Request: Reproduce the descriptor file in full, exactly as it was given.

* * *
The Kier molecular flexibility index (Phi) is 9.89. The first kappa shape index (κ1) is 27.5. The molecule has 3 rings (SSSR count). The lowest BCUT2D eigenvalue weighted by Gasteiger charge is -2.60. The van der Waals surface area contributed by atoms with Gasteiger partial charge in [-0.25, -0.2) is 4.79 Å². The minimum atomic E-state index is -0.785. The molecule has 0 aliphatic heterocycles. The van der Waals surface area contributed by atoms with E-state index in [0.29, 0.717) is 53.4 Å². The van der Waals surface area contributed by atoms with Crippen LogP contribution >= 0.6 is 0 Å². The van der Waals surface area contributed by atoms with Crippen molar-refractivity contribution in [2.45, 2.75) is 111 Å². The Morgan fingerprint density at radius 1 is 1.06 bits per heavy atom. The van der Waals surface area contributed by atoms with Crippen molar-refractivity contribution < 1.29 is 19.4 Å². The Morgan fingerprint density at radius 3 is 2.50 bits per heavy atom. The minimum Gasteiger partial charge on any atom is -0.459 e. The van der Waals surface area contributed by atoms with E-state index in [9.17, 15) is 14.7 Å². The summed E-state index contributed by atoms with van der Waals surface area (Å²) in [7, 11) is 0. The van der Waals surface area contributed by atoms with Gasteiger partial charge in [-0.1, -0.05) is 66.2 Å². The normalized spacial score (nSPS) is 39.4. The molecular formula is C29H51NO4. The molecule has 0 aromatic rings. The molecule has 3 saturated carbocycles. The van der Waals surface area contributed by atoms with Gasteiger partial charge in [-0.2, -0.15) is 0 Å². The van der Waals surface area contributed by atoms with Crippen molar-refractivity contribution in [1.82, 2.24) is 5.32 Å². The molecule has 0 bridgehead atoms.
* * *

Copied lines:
The Kier molecular flexibility index (Phi) is 9.89. The first kappa shape index (κ1) is 27.5. The molecule has 3 rings (SSSR count). The lowest BCUT2D eigenvalue weighted by Gasteiger charge is -2.60. The van der Waals surface area contributed by atoms with Gasteiger partial charge in [-0.25, -0.2) is 4.79 Å². The minimum atomic E-state index is -0.785. The molecule has 0 aliphatic heterocycles. The van der Waals surface area contributed by atoms with E-state index in [0.29, 0.717) is 53.4 Å². The van der Waals surface area contributed by atoms with Crippen LogP contribution >= 0.6 is 0 Å². The van der Waals surface area contributed by atoms with Crippen molar-refractivity contribution in [2.45, 2.75) is 111 Å². The Morgan fingerprint density at radius 1 is 1.06 bits per heavy atom. The van der Waals surface area contributed by atoms with Crippen molar-refractivity contribution < 1.29 is 19.4 Å². The Morgan fingerprint density at radius 3 is 2.50 bits per heavy atom. The minimum Gasteiger partial charge on any atom is -0.459 e. The van der Waals surface area contributed by atoms with E-state index in [9.17, 15) is 14.7 Å². The summed E-state index contributed by atoms with van der Waals surface area (Å²) in [7, 11) is 0. The van der Waals surface area contributed by atoms with Gasteiger partial charge in [-0.1, -0.05) is 66.2 Å². The normalized spacial score (nSPS) is 39.4. The molecular formula is C29H51NO4. The molecule has 0 aromatic rings. The molecule has 3 saturated carbocycles. The van der Waals surface area contributed by atoms with Gasteiger partial charge in [-0.2, -0.15) is 0 Å². The van der Waals surface area contributed by atoms with Crippen molar-refractivity contribution in [1.82, 2.24) is 5.32 Å². The molecule has 0 bridgehead atoms.